Figure 2. Expected change in Atlantic Category 4 and 5 hurricanes per decade expected by the year 2100, according to the Science paper by Bender et al. (2010).

Commentary
These results seem reasonable, since the models in question have been successfully been able to simulate the behavior of hurricanes over the past 50 years. However, the uncertainties are high and lot more research needs to be done before we can be confident of the results. Not all of the IPCC models predict an increase in wind shear over the tropical Atlantic by 2100, so the increase in Category 4 and 5 hurricanes could be much greater. Also, the GFDL model was observed to under-predict the strength of intense hurricanes in the current climate, so it may not be creating enough Category 4 and 5 hurricanes in the future climate of 2100. On the other hand, IPCC models such as the UKMO-HadCM3 predict a very large increase in wind shear, leading to a drastic reduction in all hurricanes in the Atlantic by 2100, including Category 4 and 5 storms. So Category 4 and 5 hurricane frequency could easily be much greater or much less than the 81% increase by 2100 found by Bender et al.

The estimates of a 30% increase in hurricane damages by 2100 may be considerably too low, since this estimate assumes that sea level rise will continue at the same pace as was observed in the 20th century. Sea level rise has accelerated since the 1990s, and it is likely that this century we will see much more than than the 7 inches of global sea level rise that was observed last century. Higher sea level rise rates will sharply increase the damages due to storm surge, which account for a large amount of the damage from intense Category 4 and 5 hurricanes.

Keep in mind that while a 30% in hurricane damage by the end of the century is significant, this will not be the main reason hurricane damages will increase this century. Hurricane damages are currently doubling every ten years, according to Pielke et al., 2008. This is primarily due to the increasing population along the coast and increased wealth of the population. The authors theorize that the Great Miami Hurricane of 1926, a Category 4 monster that made a direct hit on Miami Beach, would have caused about $150 billion in damage had it hit in 2005. By 2015, the authors expect the same hurricane would do $300 billion in damage. This number would increase to $600 billion by 2025 (though I think it is likely that the recent recession may delay this damage total a few years into the future.) It is essential that we limit coastal development in vulnerable coastal areas, particularly along barrier islands, to reduce some of the astronomical price tags hurricanes are going to be causing. Adoption and enforcement of strict building standards is also a must.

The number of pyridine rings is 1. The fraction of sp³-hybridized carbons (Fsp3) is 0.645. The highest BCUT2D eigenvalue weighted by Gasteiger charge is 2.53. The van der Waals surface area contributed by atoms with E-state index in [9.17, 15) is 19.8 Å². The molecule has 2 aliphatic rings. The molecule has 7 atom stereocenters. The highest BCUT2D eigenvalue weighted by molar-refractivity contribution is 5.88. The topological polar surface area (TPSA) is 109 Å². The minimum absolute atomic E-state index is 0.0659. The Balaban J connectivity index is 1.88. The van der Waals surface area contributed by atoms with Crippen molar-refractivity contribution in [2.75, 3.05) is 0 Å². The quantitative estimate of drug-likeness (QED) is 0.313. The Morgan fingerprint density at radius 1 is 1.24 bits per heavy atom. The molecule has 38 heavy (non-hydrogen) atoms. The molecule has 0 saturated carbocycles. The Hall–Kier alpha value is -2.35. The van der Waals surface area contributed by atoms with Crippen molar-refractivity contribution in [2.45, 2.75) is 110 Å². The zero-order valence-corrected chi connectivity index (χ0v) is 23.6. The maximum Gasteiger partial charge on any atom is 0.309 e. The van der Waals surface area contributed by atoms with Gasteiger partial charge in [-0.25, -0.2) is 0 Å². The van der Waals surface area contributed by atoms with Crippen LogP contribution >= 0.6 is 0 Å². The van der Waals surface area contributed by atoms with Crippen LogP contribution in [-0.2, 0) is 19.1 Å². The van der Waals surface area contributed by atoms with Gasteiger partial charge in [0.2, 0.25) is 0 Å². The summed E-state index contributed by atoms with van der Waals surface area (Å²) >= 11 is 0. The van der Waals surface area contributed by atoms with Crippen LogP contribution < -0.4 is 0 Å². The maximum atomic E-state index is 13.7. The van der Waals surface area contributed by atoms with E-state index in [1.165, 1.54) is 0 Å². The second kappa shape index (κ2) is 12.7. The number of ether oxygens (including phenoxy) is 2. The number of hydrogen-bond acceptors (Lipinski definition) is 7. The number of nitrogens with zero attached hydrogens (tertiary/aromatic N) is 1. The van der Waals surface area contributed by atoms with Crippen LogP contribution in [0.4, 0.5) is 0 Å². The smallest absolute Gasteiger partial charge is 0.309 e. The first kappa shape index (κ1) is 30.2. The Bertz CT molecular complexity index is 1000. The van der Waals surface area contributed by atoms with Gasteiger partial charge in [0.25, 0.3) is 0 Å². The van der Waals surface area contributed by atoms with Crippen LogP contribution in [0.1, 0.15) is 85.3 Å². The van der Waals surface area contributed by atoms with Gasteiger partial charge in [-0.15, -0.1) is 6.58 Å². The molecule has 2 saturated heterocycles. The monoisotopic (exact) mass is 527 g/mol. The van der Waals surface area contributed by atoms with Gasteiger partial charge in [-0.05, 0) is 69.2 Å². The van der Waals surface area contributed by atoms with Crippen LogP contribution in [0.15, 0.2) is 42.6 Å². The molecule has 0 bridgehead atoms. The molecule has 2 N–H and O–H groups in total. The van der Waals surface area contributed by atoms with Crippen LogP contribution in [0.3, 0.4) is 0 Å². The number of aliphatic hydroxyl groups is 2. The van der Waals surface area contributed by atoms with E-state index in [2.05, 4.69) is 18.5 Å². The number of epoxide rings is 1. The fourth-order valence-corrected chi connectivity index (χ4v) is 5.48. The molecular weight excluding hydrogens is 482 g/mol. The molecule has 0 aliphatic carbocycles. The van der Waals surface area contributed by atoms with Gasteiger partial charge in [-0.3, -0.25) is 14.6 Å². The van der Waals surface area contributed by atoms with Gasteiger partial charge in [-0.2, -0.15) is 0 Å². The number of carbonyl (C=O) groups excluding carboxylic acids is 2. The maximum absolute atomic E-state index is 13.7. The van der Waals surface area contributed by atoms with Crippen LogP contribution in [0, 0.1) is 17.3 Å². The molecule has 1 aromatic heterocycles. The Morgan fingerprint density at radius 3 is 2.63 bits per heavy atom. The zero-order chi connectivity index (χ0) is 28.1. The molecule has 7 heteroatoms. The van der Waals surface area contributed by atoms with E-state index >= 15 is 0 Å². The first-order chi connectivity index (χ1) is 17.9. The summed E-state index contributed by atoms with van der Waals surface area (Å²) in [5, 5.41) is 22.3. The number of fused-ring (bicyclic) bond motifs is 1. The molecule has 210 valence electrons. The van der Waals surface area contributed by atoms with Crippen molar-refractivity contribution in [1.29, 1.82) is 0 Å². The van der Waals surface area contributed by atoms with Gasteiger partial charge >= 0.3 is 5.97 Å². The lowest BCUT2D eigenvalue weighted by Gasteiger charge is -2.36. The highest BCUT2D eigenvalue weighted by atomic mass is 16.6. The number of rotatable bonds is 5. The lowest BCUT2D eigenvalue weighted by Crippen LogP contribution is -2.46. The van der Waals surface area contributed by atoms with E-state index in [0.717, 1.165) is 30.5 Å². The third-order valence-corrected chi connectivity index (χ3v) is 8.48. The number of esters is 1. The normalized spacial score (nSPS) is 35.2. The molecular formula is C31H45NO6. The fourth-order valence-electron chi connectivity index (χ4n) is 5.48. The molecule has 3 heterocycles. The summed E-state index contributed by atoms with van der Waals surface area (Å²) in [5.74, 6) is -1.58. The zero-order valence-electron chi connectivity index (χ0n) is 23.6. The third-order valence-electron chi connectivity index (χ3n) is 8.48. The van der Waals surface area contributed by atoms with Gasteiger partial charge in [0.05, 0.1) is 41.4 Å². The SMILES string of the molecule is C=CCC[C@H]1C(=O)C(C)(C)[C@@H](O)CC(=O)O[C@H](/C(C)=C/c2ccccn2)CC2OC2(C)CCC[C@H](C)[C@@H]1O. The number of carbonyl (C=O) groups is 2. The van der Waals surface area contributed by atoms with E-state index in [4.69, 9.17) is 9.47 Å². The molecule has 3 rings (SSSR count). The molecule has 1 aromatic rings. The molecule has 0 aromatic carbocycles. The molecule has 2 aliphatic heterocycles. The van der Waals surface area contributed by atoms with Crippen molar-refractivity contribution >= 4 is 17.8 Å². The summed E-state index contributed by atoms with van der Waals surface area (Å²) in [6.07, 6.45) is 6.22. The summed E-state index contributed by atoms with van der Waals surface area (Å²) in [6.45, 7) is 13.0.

The authors of the GFDL hurricane model study have put together a nice web page with links to the paper and some detailed non-technical explanations of the paper.

References
Bender et al., 2010, "Modeled Impact of Anthropogenic Warming on the Frequency of Intense Atlantic Hurricanes", Science, 22 January 2010: Vol. 327. no. 5964, pp. 454 - 458 DOI: 10.1126/science.1180568.

Vecchi, G.A., B.J. Soden, A.T. Wittenberg, I.M. Held, A. Leetmaa, and M.J. Harrison, 2006, "Weakening of tropical Pacific atmospheric circulation due to anthropogenic forcing", Nature, 441(7089), 73-76.

Vecchi, G.A., and B.J. Soden, 2007, "Increased Tropical Atlantic Wind Shear in Model Projections of Global Warming", Geophysical Research Letters, 34, L08702, doi:10.1029/2006GL028905, 2007.

Jeff Masters

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Quoting Levi32:


Nicely done :) Those are some good points you're making to the public so that they are aware of the dangers of every season.


Yea, its tough trying to condense so much info into a minute and at the same time keep it easy to understand for the viewer. I bet just about anyone on this blog could talk about this upcoming season for several minutes or more.
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Quoting hydrus:
Those days are over.

I think the last day i watched TWC for more than about a minute was the last time Dave Shwartz was on. TWC died with him being fired/quitting/whatever.
Member Since: July 29, 2006 Posts: 28 Comments: 1800
Quoting Chucktown:
Here I am tonight trying to explain the new numbers and El Nino in a minute - not easy to do, but thats TV

Link


Did a good job with just a minute.
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1402. Levi32
Quoting Chucktown:
Here I am tonight trying to explain the new numbers and El Nino in a minute - not easy to do, but thats TV

Link


Nicely done :) Those are some good points you're making to the public so that they are aware of the dangers of every season.
Member Since: November 24, 2005 Posts: 635 Comments: 26681
some rough storms
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Quoting Chucktown:
Here I am tonight trying to explain the new numbers and El Nino in a minute - not easy to do, but thats TV